A program to compute number of days between two dates?

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I mean, does slackware include one in his distributions? In the affirmative case I would like to know its name.

It's a trivial calculation in LibreOffice.

Enter the two dates, then subtract the earlier date from today's date.

83251 days, some 228 years.

Not sure if your objective is to use a cli function specifically or just learn how to do something, but if you just need to make the calculation, LibreOffice is a very easy option.

It seems I’m slightly more cautious than you because my guess which bases on the previous results is: no less than 7 days and no more than 2 years after Slackware 14.0 release:

date --date="September 28, 2012 +7 days" +"%Y-%m-%d"

Code:

2012-10-05

date --date="September 28, 2012 +2 years" +"%Y-%m-%d"

Enter the two dates, then subtract the earlier date from today's date.

83251 days, some 228 years.

Not sure if your objective is to use a cli function specifically or just learn how to do something, but if you just need to make the calculation, LibreOffice is a very easy option.

My sister left on vacations some time ago, not before telling me she would come back in about three weeks. Knowing the date of departure, and today's date, I wanted to know in how many days I should expect her arrival. That was all. But firs I had to do 28 + 14 to find today's date with respect to february (assuming february is infinitely long), and I wondered if there could be some linux command ad hoc. The answer is just 'date'. It does all the work. By the way I found a new linux command: calc.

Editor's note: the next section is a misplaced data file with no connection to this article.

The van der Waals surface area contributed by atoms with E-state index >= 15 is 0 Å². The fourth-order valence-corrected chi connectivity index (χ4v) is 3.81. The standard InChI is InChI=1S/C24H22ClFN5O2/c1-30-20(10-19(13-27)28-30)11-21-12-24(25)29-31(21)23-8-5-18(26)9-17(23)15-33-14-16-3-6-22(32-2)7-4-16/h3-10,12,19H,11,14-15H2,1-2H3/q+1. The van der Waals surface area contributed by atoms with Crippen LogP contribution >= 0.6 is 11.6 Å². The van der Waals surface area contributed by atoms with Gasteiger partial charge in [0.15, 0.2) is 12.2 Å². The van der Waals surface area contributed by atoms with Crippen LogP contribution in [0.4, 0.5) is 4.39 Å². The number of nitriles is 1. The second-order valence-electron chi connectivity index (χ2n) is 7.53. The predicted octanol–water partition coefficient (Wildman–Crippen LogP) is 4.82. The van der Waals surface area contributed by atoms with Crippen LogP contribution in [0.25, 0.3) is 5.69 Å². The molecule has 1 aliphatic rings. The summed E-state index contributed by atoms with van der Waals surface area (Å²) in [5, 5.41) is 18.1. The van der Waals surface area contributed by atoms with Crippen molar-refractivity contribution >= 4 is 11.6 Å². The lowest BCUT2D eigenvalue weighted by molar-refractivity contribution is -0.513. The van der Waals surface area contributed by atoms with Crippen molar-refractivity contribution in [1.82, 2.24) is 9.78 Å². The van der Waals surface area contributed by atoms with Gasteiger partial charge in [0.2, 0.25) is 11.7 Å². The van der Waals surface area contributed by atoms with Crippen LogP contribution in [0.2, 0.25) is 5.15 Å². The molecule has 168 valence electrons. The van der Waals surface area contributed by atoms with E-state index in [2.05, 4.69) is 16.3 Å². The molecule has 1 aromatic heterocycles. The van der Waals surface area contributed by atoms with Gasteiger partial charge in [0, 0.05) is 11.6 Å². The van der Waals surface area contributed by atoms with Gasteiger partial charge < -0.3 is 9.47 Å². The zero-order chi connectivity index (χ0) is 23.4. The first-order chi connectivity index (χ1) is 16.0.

Looking at your analysis it seems that the most probable is the range 400–499.

Not one release took 400-499 days. The dot frequency chart suggests that the time between releases is more like 200 + 200 days.

Quote:

Originally Posted by allend

This is balanced by the lower extreme of 7 days. Statistically speaking, there is no valid reason to drop either or both data points.

There is also a trend to a longer time between releases.

You're right. If you ignore the two outliers, then a straight line regression would give a high correlation. From visual inspection we would be looking at 200 - 400 days.

16 occurrences in the range 0–199 and 17 occurrences in the range 200–399. So none of these ranges is privileged. On the other hand the older releases periods are usually shorter (or very short) and the newer releases periods are usually longer (or very long). So there’s the tendency to prolong these periods. The next range after the mentioned ones is 400–499 and it’s empty so far. According to the overall tendency sooner or later some releases will appear in that range as well. I assume that it’ll happen rather sooner than later. That was my point from post #37.

***

In fact to be fair I should take into consideration the range of the equal size as the previous ones: 400–599. It’s almost empty (one occurrence). Sooner or later more releases will appear here. I say: rather sooner than later.

Enter the two dates, then subtract the earlier date from today's date.

83251 days, some 228 years.

Not sure if your objective is to use a cli function specifically or just learn how to do something, but if you just need to make the calculation, LibreOffice is a very easy option.

Totally agree. Each time someone asks me how to calculate days
between 1784 and today (yesterday an old lady at greengrocer's
asked me exactly that), to calculate the beauty of a Leonardo
painting or make some prediction based in numerology, like "When
a big asteroid will impact with Earth and put an end to all this
idiocy?", I advice to install LibreOffice. Compile it from
source for a better result.

(Just to remember people that Microsoft Office Suite is
indispensable, essential, irreplaceable software).

The red line is the trend obtained from simple linear regression. The X axis is voodoo, and there is no reason to suppose a linear model would work here anyway, but if it did, then the next release is some 340 days after 14.0.

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